A press kit (also called a media kit) is a packed set of promotional material designed to give the media essential information about your company. It should provide background information, establish your credentials, and position you or your company for the media. It’s a key element in any public relations campaign. Assembling a press kit may seem intimidating, but it takes less effort to put one together than you might think. Because much of the content in a press kit can be repurposed, you can use the copy in your marketing. A press kit is designed to make the media’s job easier. It’s designed for a sound bite world. Remember, the media reads in bullets, so give the media information in bullet form. My past two Hotmail articles detailed how a small company can get by without hiring a PR firm. This article is a continuation of ideas to help contractors succeed in public relations. Here are the 16 elements you should consider including in your press kit: 1. Areas Of Expertise For Stories. Could you be an expert for Channel 4 or the Daily News? Sure. You know more about your business and industry than anyone at the news station or paper. You know more about upcoming industry changes and how they might affect consumers. You know what’s going to make an impact even before the media does because the consumer media are generalists. Generalists depend on specialists. That’s you! Headline a page with “Areas of Expertise.” List the different areas in bold with bullet points describing the area/issues and your unique ability. Changing technology and regulations are great areas to show expertise. Air conditioning contractors should contact local media now about the upcoming change in refrigerant mandated by the government. Every owner is an expert in new technologies and trends. The new technologies may not even be new, as long as they’re new to the media and most of the public. What are people writing about in the trade magazines and on the Internet? What’s hot? 2. Articles By You/Your Employees. If you or any of your employees write articles for a local newspaper, local trade association newsletters, or the national trade press, include the articles or cite them in bullet form. This further establishes your expertise. If you haven’t written any articles, get started. Publications are looking for material. If you’re worried how well you write, ask someone to ghost write for you. I’ve ghost written for people. I know others have done it too. Publications want to hear from you by virtue of your position. You are the expert practitioner. Once I hired a guy who wrote regularly for the national trade press. The position required one to write well. I’d read this guy’s work, so I knew he could write. Uh, wrong. Simply stated, he couldn’t write. His editor could edit. He was the expert. He had the insight and knowledge, but he struggled to assemble it coherently. The trade magazine recognized the power of the message, delivered with credibility from someone who had done it, so the editor made it flow. If you’ve got good ideas (and I bet you do), an editor can make it work. So try it. Write an article and send it in. 3. Appearances. If you or an employee has spoken publicly on a subject, cite it in bullet form. This ranges from presentations at national conferences to your local Rotary Club meeting. Every speaking opportunity is an inherent opportunity to promote your company. Take them when they come. Seek them when they do not. Don’t forget media appearances, such as radio or TV. Producers are much more apt to invite someone with media experience on a show than someone without any. They (correctly) figure you’re less apt to embarrass them if you’ve done it before. 4. Articles About You/Your Employees/Your Company. If anything’s been written about you, your employees, or about your company, include the articles or cite them in bullet form. It’s a credibility builder. If nothing’s been written, try writing your own article. Even if it’s never been published, you can still format it like it was published. 5. Company Background Page. In one page, tell the media about your company. Lead with your unique selling proposition, which is a one sentence description of your company’s uniqueness. Outline the history of your company using bullet points. Who were the founders? How and why did it start? What was the legacy? What are the milestones in your company’s history? When presenting milestones, do so creatively, in ways everyone can relate. For example, Time Magazine reported in 1973 “if all the 12 billion McDonald's hamburgers sold to date were to be stacked into one pile, they would form a pyramid 783 times the size of the one erected by Snefru.” I have little doubt that the magazine benefited from corporate PR statistics. Twelve billion is hard to grasp. A pyramid 783 times the size of the Great Pyramid is big! It offers a point of reference. If you laid all of the duct you’ve installed end to end, how far would it stretch or how high would it reach? What is the cumulative value of the energy you’ve saved your customers through the years? Remember, if you saved someone energy ten years ago, you continue to save that person energy every year since. 6. Mission Statement. On a single sheet, state your company’s mission statement. If you lack a mission statement, consider writing one. It concisely defines what you will do and by exclusion, what you will not. It helps you stay focused. The mission statement must be concise. It should be short. You and everyone in your company should be able to recite it. For example, the mission of the Service Roundtable is to help contractors improve their business and financial performance, leading to a profitable exit strategy.7. Your Company Philosophy/Core Values. Your company philosophy goes beyond your mission statement. It’s a philosophy. It speaks to how you conduct business. It’s a list of the core values of your company. Here’s a test to determine if something really is a core value. Would you hold this value if… • There was no benefit? • It put you at a disadvantage in the marketplace? • You operated in a different industry with all new people? Your philosophy and values govern your beliefs and conduct related to investors/owners, employees, customers, suppliers, and the public in general. They should define you. They should be timeless. State your philosophy and/or list your core values. 8. Profiles Of Each Employee (Depending On Company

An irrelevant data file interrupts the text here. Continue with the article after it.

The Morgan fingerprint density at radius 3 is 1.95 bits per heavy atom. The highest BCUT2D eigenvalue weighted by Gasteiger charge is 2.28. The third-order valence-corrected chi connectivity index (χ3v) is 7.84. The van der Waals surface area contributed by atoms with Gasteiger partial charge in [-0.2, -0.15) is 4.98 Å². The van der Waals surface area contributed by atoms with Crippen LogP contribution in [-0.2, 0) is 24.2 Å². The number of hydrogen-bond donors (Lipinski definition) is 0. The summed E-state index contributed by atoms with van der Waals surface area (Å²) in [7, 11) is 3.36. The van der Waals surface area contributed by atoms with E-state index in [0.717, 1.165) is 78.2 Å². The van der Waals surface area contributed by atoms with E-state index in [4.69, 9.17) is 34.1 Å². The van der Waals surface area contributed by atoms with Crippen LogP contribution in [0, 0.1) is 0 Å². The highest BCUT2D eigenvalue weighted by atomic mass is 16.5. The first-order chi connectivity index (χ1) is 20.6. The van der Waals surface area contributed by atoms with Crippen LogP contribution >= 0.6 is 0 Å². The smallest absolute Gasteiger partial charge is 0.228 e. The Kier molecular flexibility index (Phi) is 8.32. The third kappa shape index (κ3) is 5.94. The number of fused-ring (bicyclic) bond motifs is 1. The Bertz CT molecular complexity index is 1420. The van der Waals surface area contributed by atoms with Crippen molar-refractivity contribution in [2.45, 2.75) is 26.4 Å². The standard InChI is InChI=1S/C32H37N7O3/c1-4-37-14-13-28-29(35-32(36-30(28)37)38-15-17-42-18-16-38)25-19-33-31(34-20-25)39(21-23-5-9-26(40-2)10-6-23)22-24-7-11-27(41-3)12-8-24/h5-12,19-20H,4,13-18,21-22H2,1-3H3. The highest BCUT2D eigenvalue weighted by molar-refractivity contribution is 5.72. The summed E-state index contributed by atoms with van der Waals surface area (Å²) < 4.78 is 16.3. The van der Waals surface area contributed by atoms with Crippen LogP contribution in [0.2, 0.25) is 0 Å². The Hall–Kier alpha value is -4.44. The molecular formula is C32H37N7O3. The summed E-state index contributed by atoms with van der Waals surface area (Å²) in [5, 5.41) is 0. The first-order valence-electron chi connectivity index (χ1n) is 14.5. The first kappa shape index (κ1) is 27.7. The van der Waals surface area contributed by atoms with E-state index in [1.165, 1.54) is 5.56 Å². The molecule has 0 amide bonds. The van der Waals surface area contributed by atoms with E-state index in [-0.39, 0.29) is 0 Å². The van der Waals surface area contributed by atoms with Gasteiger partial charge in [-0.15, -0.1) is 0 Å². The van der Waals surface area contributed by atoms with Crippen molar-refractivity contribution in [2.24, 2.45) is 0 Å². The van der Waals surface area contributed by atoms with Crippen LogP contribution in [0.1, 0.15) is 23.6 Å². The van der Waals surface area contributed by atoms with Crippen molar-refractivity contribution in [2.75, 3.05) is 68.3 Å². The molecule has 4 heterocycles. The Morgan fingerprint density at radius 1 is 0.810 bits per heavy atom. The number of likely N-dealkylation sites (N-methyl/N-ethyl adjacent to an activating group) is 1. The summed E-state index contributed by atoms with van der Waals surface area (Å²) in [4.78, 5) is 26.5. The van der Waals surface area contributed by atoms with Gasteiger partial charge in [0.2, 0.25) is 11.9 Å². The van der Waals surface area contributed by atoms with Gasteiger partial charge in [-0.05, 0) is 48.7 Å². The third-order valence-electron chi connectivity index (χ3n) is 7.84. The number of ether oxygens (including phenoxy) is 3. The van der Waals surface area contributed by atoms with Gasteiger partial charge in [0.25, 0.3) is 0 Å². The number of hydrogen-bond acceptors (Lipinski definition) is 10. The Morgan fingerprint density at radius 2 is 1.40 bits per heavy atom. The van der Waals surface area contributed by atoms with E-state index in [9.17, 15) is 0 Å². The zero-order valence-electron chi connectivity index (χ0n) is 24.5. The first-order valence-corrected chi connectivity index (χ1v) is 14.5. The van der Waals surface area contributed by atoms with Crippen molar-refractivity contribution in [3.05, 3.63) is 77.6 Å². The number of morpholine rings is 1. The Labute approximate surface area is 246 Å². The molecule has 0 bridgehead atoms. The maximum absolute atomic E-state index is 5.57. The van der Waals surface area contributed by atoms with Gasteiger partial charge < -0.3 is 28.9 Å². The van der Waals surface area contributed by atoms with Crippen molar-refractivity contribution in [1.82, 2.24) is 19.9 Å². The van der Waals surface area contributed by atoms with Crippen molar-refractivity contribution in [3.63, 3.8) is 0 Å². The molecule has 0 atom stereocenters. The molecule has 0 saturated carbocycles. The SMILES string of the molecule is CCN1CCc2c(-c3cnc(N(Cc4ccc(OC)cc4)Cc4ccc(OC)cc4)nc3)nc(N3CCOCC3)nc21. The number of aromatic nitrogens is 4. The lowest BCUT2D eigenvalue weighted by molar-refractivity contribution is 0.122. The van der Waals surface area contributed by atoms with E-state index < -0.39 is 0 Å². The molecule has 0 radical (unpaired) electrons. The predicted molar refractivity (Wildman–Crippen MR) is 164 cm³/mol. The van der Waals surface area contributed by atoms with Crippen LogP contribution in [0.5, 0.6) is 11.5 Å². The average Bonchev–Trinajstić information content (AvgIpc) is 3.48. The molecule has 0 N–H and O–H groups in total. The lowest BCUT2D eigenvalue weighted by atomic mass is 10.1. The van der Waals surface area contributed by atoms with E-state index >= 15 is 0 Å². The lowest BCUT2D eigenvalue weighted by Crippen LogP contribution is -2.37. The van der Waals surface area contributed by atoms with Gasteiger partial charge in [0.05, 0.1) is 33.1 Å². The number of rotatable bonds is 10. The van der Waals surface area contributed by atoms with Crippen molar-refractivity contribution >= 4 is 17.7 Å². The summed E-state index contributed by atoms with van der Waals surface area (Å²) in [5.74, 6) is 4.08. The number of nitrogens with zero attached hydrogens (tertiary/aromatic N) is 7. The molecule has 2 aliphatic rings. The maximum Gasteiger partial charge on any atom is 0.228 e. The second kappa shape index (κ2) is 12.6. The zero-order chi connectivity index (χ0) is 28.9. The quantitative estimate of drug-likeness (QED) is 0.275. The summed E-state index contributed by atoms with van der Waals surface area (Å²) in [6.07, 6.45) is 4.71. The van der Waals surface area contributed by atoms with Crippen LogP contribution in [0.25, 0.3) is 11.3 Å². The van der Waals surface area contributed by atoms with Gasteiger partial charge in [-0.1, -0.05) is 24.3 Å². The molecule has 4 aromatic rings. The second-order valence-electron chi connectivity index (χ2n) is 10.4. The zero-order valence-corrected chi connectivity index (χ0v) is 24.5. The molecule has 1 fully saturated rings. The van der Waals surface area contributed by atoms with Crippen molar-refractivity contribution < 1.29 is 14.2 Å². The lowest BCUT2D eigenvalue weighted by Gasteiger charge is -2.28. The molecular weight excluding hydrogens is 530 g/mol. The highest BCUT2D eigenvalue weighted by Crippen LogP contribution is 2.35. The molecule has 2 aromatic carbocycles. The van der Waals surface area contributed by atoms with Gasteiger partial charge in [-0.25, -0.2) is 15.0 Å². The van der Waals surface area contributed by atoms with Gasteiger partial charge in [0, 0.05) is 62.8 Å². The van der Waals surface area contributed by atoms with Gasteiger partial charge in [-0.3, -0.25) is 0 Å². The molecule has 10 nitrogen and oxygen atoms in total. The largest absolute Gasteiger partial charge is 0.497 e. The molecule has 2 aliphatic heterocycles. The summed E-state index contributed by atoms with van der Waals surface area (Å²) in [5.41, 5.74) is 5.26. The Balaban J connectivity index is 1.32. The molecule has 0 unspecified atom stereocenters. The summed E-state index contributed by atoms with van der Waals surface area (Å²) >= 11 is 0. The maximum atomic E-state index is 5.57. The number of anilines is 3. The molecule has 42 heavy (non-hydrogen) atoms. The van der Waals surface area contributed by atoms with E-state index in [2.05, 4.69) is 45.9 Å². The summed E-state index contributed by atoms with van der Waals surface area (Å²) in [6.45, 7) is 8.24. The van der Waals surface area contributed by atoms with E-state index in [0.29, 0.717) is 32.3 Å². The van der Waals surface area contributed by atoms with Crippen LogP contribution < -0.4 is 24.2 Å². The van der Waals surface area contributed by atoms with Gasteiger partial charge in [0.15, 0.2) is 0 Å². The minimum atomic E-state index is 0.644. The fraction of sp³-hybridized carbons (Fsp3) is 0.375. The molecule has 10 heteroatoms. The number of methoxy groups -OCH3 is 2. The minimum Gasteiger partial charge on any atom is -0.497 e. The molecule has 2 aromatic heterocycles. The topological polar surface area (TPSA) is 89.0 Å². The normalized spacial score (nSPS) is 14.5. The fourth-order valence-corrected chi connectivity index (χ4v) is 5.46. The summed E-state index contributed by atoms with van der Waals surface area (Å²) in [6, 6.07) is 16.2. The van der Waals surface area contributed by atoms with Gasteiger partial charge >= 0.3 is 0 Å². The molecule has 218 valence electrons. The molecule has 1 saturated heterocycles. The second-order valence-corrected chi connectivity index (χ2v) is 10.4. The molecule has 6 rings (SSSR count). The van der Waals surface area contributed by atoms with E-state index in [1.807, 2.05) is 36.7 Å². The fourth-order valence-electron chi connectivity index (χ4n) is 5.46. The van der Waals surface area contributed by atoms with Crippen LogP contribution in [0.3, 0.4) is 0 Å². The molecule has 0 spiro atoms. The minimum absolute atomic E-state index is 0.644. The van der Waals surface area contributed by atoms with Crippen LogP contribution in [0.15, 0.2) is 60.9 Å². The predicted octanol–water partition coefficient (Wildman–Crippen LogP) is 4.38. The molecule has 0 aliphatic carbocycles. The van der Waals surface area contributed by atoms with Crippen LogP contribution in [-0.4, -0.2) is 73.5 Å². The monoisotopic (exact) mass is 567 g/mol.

Include a collection of employee profiles. Let the employee write the profile (with help, if necessary). The profile can include a photograph (and for key people, must include a photograph), education, work background, awards, accomplishments, and achievements, clubs, hobbies, and personal information. The profiles should build up your company by building up your employees. They also provide multiple touch points or points of connection. Touch points increase the chance a media person will find something in common with your company. If your company employs dozens, you might want to limit the profiles to key people. If your turnover is high, you might want to limit the profiles to key employees and those with a year or more of tenure. 9. Suggested Questions. For broadcast media especially, provide the questions to ask and state the time required to answer each so the interviewer knows whether he should even pose a question when approaching a hard break. In almost all instances, you will be asked the exact questions you pose. If it seems you are doing the media’s job for them, you are. By doing it you accomplish three objectives. First, you will increase the odds you will be interviewed. Second, you will ensure you are asked the questions you want, where you’ve already thought out your answers. Third, you show that you are a professional, reducing the odds that you will embarrass the producer who schedules you. 10. Lists & Quizzes. The media loves lists. These can be posed as quizzes to build interest… The Top 10 Ways to Save Energy